I have to say I have never bought a scone in a shop that I enjoyed as much as I enjoy the ones I make at home. Tis true. I admit it. I may be a bit of a scone snob though . . . and I've never been known to turn one down, shop bought or not. I'm just saying that homemade ones are infinitely better than any you will find in a shop.

  • Handle the dough as little as possible. Try not to over mix the liquid ingredients into the dry. You can knead them very gently to bring the dough together, but take care not to over do it, a few gentle turns should do the trick.
  • Pat, don't roll. I find that patting the dough out gently with my hands yields a much more tender scone.
  • Use a sharp floured cutter to cut them out and use a sharp tapping motion, straight up and down. Do not twist the cutter, or your scones will be lopsided and raise unevenly.


There are all kinds of delicious scones available today. I have posted quite a few tasty versions of the Scone, including my absolute favourite version . . . Maple Walnut. Today however I wanted to show you a version that is a tiny bit different.

These are like a cross between a savory and a sweet scone. There is no sugar in them at all . . . but the apple that you grate into the mix does add a bit of sweetness that goes so very well with the strong cheddar that is also in the mix.

The result is a delicious scone with a tender wholesome crumb. I love the melted cheese on the outsides and I can tell you they make a lovely light lunch with a slab of cheddar and some good mango chutney!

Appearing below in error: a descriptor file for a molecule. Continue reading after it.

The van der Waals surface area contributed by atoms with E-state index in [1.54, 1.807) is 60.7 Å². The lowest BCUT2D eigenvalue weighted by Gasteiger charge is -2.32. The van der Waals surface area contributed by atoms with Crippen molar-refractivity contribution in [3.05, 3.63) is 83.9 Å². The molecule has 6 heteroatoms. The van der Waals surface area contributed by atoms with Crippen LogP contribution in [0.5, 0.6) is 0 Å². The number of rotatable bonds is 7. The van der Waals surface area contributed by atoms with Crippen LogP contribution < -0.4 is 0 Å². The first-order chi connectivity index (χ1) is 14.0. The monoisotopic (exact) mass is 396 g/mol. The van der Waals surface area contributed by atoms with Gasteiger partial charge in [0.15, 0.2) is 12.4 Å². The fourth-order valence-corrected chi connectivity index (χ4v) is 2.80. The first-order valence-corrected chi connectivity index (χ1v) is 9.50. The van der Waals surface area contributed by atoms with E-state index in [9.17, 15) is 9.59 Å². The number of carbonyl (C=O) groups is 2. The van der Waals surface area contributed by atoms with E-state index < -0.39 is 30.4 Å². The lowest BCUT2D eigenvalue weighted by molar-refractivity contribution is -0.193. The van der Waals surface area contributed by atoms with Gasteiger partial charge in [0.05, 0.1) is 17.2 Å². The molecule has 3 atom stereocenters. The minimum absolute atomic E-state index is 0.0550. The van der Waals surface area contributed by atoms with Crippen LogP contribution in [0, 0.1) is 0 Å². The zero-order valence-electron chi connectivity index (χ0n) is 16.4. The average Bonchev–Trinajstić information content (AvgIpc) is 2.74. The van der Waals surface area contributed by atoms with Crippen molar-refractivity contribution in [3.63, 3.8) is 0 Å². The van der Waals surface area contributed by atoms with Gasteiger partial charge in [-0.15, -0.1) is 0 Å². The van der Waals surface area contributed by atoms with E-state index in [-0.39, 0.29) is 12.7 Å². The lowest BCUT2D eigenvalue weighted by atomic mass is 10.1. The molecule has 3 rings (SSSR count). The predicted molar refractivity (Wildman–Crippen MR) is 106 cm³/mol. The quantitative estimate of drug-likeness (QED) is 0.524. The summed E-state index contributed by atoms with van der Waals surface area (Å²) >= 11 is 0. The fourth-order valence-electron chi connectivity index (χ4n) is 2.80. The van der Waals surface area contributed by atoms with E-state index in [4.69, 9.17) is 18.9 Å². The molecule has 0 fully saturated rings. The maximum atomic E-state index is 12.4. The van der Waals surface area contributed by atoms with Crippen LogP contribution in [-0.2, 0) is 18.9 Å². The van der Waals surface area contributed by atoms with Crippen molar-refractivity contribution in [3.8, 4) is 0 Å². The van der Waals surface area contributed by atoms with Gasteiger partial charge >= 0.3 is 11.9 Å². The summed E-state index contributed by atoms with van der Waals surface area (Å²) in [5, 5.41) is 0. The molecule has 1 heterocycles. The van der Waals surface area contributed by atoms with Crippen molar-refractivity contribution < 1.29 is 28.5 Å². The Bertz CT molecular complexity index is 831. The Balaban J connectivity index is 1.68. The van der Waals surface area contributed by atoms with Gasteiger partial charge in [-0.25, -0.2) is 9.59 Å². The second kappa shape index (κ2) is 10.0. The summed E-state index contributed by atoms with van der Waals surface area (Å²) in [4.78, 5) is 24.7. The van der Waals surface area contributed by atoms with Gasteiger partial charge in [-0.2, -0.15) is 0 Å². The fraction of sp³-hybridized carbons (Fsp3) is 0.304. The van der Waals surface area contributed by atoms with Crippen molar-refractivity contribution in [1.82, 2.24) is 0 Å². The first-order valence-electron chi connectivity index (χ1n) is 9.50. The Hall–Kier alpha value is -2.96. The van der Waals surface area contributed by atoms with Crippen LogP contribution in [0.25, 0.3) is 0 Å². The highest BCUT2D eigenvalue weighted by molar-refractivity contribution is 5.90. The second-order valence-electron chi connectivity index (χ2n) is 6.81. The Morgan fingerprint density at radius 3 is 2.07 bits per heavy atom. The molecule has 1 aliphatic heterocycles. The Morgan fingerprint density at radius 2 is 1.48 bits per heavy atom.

*Apple and Cheddar Scones*
makes about 8
Printable Recipe

Beautiful scones, moist and tender on the inside and yet crisp on the outside. Apples and cheese, the perfect combination!

225g of self raising flour (1 2/3 cups)
1/2 tsp salt
1 tsp baking powder
50g of unsalted butter, chilled (3 1/2 TBS)
1 tsp dry mustard powder
75g extra mature English cheddar cheese, grated (3/4 of a cup)
1 eating apple, washed and dried
100ml of milk (6 1/2 TBS)

Preheat the oven to 200*C/400*F/ gas mark 6. Butter a baking sheet and set aside.

Sift the flour into a bowl along with the salt and baking powder. Drop in the butter and then rub it in with your fingertips until the mixture resembles fine bread crumbs. Stir in the mustard powder and 2/3 of the cheese. Grate the apple into the bowl, using the large holes of a box grater. Discard the core and pips. Mix well to coat the apple with the flour. Pour in the milk and mix together with a round bladed knife to make a soft dough. Turn out onto a lightly floured surface. Pat out to about 1/2 inch thickness. Cut into 8 rounds. Gather together the scraps and repeat as necessary. Place onto the baking sheet, leaving some space in between. Sprinkle the remaining cheese evenly over top of them all.